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Setting Up QuickBooks For Builders and Contractors

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Author: Ruth Perryman


QuickBooks for Contractors is a fabulous and inexpensive tool for managing your construction business and gaining control over your job costs, but in order to use it to its fullest potential you need to setup and use QuickBooks a little differently than you would for most other businesses.

First, and most importantly, you need to setup your Items correctly because they are the heart of QuickBooks for Contractors. You should setup an Item for each level of detail you want on your job costing reports. It can be as simple as Labor and Materials or as detailed as having hundreds of sub-categories for the services you provide. A good example of a middle-ground (enough detail to manage your job costs without become overwhelming) can be found in the sample contractor-based business file that comes with QuickBooks:

1 Plans & Permits
01.1 Plans
01.2 Building Permits
01.3 City & Co. Lic's & Fees
02 Site Work
02.10 Demo
03 Excavation
04 Concrete
05 Masonry
06 Floor Framing
07 Wall Framing
08 Roof Framing
09 Roof Flashing
10 Exterior Trim & Decks
11 Siding
12 Doors & Trim
13 Windows & Trim
14 Plumbing
15 HVAC
16 Electrical & Lighting
17 Insulation
18 Interior Walls
19 Ceilings & Cover
20 Millwork & Trim
21 Cabinets & Vanities
22 Specialty
23 Floor Coverings
24 Paint
25 Cleanup
26 Landscape & Paving
27 Contingent

Many contractors add sub-items for Labor and Materials to their Items which is useful if you want to track those costs separately. This also makes it easier to report only the Labor portion of a subcontractor's invoice on their 1099.

After you determine which job costs you want to track, you're ready to add your Items. Go to Lists - Item List, right-click on Item and select New. Job costs should always be setup as Service Items which, fortunately, it defaults to. If you are a contractor with short-term jobs make sure to set up all your Service Items as two-sided, with both an expense and an income account. This doesn't occur automatically and unfortunately it isn't very intuitive. You need to put a check next to "This service is used in assemblies or is performed by a subcontractor or partner" for the expense box to be added to the setup screen. Contractors often use a cost of goods sold account called something like "job related costs" for job-related expenses.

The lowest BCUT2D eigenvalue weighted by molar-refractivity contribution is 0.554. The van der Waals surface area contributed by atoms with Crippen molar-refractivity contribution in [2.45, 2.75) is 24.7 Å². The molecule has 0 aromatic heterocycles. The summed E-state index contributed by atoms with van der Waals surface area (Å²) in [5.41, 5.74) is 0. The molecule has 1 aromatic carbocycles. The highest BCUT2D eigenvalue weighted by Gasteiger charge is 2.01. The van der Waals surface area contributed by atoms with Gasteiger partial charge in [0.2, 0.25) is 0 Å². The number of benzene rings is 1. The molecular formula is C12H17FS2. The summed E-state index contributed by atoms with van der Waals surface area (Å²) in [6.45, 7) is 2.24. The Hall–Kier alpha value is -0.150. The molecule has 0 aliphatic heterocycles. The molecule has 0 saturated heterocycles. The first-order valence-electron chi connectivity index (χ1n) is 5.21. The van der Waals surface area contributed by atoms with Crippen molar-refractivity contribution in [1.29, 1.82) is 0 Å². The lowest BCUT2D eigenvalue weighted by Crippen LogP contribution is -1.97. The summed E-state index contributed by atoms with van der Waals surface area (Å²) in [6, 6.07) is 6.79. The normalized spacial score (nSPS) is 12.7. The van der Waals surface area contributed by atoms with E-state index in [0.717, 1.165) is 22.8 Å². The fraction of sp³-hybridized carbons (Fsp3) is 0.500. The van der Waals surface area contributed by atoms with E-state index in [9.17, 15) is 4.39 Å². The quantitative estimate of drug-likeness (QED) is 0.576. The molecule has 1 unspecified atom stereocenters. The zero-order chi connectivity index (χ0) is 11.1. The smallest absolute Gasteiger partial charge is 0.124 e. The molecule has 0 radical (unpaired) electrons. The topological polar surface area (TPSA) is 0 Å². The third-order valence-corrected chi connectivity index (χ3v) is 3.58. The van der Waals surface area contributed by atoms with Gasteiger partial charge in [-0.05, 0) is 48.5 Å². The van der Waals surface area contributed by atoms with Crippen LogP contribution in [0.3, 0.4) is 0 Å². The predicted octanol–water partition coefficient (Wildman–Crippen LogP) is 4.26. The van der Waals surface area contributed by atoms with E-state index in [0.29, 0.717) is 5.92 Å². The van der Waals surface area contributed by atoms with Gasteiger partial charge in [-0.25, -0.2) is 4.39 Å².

Builders, on the other hand, who have projects that span several months or more generally use a work in progress (WIP) or construction in progress (CIP) asset account because job related costs aren't usually expensed until the project is completed. For this reason, their Service Items do not need to be double-sided. You should check with your tax advisor or CPA before deciding which one is right for your business.

Once your Items are setup, you need to start using them. Many of the job costing reports, such as Estimates vs. Actuals, require the use of Items on all your transactions including bills, checks, and credit card charges. Again, this is not very intuitive especially since all these transactions types default to an Expense tab, but look carefully and you'll see an Item tab just to the right of the Expense tab. In order to get the most out of QuickBooks for Contractors, you must always use this tab. Forget that the Expense tab even exists. It's also important to assign all your transactions to a Customer/Job, of course.

Lastly, if you want to get the most out of QuickBooks for Contractors always, always enter an Estimate with the level of detail you're trying to track. You don't need to send this out to your customers, though you might find that this is very useful. Many users think this adds an unnecessary extra step to their day-to-day accounting entries, but this is one of the beautiful things about QuickBooks for Contractors. Once you enter the estimate, you can turn it into an Invoice, a Sales Order and/or a Purchase Order with just the click of a button (all three are hiding under the "Create Invoice" button on the Estimate form). So, rather than adding an extra step you'll often find that you'll end up saving an enormous amount of data entry time in the future plus you'll be getting much better, more detailed reports.


About the author: Ruth Perryman, MBA, CMA, CFE, CFM is a QuickBooks Enterprise Solutions Provider and a Certified Advanced QuickBooks ProAdvisor. She specializes in customizing QuickBooks for contractors, builders, nonprofits, manufacturers and wholesalers. Ruth can be reached at 800-707-0940 x101 or email: ruth@theQBspecialists.com.

Looking for more QuickBooks Tips & Tricks? Visit our blog or subscribe to our e-zine at: http://www.theQBspecialists.com.


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